That 14.7 million poor children and 6.5 million extremely poor children live in the United States, the Children’s Defense Fund argues, is a national disgrace. It is “unnecessary, costly and the greatest threat to our future national, economic and military security.” An African-American boy born in 2001 has a one in three chance of being incarcerated during his lifetime and a Latino boy born the same year has a one in six chance. The black infant mortality rate in the United States is higher than that of 65 nations including Ukraine, Malaysia, and Cuba.
Growing up in poverty has a very negative physical, intellectual, and psychological impact on children. Abundant research shows that the disadvantages poor children experience have many harmful life-long consequences. As pastor and educator Beth Lindsay Templeton argues, “poverty is more than a lack of money. It becomes a way of thinking, reacting and making decisions.” Wess Stafford, former CEO of Compassion International, maintains that “in daily life a lack of money” produces “a lack of options, which is perhaps a more accurate definition of poverty.”
Poverty affects how responsive children’s parents are to their needs, how much education they receive at home, the quality of children’s physical environment, the amount and type of food they eat, how frequently they change residences and schools, and their self-image and emotional well-being. The lack of proper nutrition between birth and age three often causes physical and intellectual impairment.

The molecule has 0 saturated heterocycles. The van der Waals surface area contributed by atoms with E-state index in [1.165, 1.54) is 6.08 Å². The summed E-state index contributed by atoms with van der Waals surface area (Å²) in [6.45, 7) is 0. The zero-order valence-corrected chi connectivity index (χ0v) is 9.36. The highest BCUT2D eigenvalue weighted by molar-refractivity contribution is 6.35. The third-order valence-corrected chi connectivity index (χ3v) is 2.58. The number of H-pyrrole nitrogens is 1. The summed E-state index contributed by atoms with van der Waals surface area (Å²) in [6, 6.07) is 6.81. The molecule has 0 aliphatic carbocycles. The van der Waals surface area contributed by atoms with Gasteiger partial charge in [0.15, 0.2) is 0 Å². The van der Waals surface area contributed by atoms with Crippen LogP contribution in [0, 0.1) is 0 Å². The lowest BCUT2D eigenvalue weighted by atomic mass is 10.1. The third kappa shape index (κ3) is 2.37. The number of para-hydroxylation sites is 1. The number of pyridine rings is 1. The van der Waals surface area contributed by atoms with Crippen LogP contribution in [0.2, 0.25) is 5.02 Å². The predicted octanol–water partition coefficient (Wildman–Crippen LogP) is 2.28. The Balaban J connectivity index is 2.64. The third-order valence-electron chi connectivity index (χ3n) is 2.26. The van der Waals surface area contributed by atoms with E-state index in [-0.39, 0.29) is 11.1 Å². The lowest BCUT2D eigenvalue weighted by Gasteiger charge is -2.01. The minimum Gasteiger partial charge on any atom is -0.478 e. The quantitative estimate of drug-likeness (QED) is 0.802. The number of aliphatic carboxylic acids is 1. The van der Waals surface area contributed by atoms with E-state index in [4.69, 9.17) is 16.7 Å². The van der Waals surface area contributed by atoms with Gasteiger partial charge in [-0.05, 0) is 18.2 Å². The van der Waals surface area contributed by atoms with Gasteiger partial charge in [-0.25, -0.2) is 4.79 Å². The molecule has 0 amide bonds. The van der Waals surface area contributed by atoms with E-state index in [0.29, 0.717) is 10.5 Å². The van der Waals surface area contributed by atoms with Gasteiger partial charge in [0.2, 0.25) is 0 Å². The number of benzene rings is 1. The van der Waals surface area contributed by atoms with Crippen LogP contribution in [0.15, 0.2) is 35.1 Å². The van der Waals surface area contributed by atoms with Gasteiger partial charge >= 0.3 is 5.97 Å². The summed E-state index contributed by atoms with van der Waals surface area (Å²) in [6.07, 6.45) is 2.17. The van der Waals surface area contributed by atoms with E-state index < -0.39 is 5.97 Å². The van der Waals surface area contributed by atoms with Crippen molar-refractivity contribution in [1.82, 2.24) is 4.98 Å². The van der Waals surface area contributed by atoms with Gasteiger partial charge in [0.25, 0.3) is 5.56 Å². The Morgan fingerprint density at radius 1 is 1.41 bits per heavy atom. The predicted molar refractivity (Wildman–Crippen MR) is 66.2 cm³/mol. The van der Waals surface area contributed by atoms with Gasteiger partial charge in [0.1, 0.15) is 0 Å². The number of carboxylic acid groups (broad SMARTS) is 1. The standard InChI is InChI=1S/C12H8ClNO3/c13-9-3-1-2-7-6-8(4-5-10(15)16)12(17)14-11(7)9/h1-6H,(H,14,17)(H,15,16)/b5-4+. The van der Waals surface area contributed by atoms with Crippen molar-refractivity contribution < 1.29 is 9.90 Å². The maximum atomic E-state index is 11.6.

Anxiety, unhappiness, and dependency are common feelings among those who grow up in a destitute household. Poverty frequently leads to a lack of self-discipline and low self-esteem and reduces children’s trust and empathy. Destitute children often have feelings of hatred, anger, depression, and insecurity and view life as hopeless, pointless, and fruitless. This gloomy, pessimistic perspective of life prompts many of them to put forth little effort to get good grades, plan for the future, or improve their lives.
Many Americans do nothing to help indigent children, however, because poverty in the United States is often invisible. Most middle- and upper-class Americans encounter the indigent only when they see someone begging on the streets of a large city. They rarely interact with the poor who typically live in the inner city, mobile home parks on the edge of communities, dilapidated apartments scattered throughout cities and towns, or rural areas.
Despite living in a town of 8,000 in western Pennsylvania for more than three decades, I had little understanding of the nature or scope of my community’s poverty until my wife and I began working with an organization that helps local residents deal with financial emergencies. Five years later, I wonder how I could have been so blind.
In “A Path Appears,” Nicholas Kristof and Sheryl WuDunn discuss the pathologies and problems that plague Breathitt County, Kentucky, in the heart of Appalachia. Strikingly, every problem they describe—the drug and alcohol abuse, dysfunctional families, school dropouts, difficulty finding jobs that pay livable wages, and hopelessness—is also present in our community. Even though you may have little contact with them, the poor undoubtedly live in your community or area.
Our experiences prompted my wife and I to write “Suffer the Children: What We Can Do to Improve the Lives of the World’s Impoverished Children.” It describes numerous things we can do to help destitute children in the United States and around the world. Let’s express the same indignation toward the deplorable circumstances in which millions of American children live as many have displayed toward Rich’s tasteless tweet. Then, let’s work to make their lives better.
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